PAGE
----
Kashmir Hill’s fascinating look at the business of sock-puppeting business reputation. She starts a fake Karaoke truck, and manages to establish online credibility without too much effort.
Mark my words: reputation online is the battleground of the future. Trust is the key component.
For $5, I could get 200 Facebook fans, or 6,000 Twitter followers, or I could get @SMExpertsBiz to tweet about the truck to the account’s 26,000 Twitter fans. A Lincoln could get me a Facebook review, a Google review, an Amazon review, or, less easily, a Yelp review.
The delightful Alexander Chee looks at Ferrante’s deal with her publishers, and what it means for the modern author, exposed and available at all times through social media.
The postcards I once made for my first novel back in 2001 have been joined by blogging and social media—which have a much bigger footprint online than a postcard or in some cases an ad—and come with a relatively low financial cost, if you already have a laptop or a smartphone. Thus the seemingly essential role social media and the Internet play in the marketing of books now. Most of us who write and publish fiction in 2015 are participants in a process that extends from before publication to well after, and includes creating a kind of electronic diorama of our writing process and lives, extending across several platforms, all of it available at a glance to any interested consumer. Your feed as native advertising, an open answer to the questions so often asked at readings: “How much of this is autobiographical?” or “What is your process?” or “Where do you write?”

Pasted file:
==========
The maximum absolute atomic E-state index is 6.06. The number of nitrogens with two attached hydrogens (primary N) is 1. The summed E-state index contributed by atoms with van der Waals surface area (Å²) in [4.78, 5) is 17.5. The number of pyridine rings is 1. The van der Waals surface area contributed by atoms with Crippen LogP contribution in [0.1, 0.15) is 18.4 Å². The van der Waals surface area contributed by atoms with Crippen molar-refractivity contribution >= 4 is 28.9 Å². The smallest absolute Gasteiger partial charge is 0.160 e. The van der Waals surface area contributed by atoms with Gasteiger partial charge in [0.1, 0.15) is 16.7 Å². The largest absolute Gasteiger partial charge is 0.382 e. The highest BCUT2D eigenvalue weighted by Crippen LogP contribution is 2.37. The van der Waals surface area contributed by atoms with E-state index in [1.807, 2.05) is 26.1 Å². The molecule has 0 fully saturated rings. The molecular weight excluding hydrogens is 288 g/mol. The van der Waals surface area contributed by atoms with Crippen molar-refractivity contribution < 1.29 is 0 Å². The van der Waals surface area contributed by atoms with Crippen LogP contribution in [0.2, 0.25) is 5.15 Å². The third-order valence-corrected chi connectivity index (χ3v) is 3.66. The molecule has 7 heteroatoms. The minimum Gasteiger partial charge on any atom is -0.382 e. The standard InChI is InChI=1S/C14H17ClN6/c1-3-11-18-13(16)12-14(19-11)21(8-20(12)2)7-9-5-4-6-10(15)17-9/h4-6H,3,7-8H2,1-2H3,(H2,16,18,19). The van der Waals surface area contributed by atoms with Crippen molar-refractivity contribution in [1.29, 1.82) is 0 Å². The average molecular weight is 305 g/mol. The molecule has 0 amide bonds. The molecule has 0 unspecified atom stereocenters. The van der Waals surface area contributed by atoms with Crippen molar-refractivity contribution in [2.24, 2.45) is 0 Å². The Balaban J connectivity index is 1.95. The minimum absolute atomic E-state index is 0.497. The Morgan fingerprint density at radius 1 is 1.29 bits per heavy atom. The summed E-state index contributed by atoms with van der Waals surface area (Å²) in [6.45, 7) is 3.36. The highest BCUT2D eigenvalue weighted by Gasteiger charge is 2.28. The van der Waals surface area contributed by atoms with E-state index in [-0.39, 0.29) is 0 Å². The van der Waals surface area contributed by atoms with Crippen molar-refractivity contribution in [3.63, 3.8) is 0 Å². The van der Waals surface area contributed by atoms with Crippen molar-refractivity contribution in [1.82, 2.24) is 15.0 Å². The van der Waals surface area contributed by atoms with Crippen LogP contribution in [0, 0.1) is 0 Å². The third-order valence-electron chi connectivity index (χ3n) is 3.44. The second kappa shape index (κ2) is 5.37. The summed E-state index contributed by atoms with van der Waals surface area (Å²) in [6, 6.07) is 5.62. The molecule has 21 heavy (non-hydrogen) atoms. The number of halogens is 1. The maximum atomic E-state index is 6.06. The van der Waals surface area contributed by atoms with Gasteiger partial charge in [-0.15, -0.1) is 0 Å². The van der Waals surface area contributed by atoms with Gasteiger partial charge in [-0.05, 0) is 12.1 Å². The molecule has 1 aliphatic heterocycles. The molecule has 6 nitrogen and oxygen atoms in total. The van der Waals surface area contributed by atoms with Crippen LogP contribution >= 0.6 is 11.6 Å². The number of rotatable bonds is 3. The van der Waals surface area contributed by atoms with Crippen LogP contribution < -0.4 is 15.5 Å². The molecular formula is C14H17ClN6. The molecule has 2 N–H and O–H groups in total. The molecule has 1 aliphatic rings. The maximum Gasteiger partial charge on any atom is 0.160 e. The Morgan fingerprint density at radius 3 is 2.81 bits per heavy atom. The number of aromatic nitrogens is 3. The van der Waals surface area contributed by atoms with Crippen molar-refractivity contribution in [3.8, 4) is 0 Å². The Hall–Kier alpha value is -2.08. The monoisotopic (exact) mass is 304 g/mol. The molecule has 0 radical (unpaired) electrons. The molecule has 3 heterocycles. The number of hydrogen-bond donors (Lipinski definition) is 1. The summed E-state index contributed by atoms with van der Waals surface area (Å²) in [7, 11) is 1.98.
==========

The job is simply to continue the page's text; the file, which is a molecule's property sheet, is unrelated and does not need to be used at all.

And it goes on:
As John Scalzi points out, it may matter how you define what a book is:
Also, you know. What a “novel” or “book” is, is a very fungible thing. The term “novel” encompasses a book like The Goldfinch, which is almost 300,000 words, and Redshirts, which was 55,000 words, not counting the codas. The more-or-less official lower length of a novel is 40,000 words; at the other extreme, Alan Moore’s novel Jerusalem, slated for publication next year, is a million words long. I don’t recommend trying to write four Jerusalems in a year. But on the other hand, four 40,000 word stories? That’s entirely doable for a very large number of writers.
It’s absolutely delightful to hear a young Margaret Atwood here, and never mind the idiotic terms with which the writer cast the interview. She’s nuanced and brilliant, and responding to stupid questions that intend to be heady, but instead are broad. Interviewers! Ask very specific questions and you will get good answers. “What is poetry”, on the other hand, is a horrible question. It’s insulting. You don’t ask accountants “What is accounting”. It’s a question designed only to make you look deep, and trust me, people are tuning in for her, not you. That Atwood offers such an interesting, engaged answer is testament to the fact that her genius started very young.
The tetchy writer who posted this wants to cast her as an barely understandable McLuhan figure. Ignore the write-up and skip right to the audio. Her own words from her mouth are more than enough.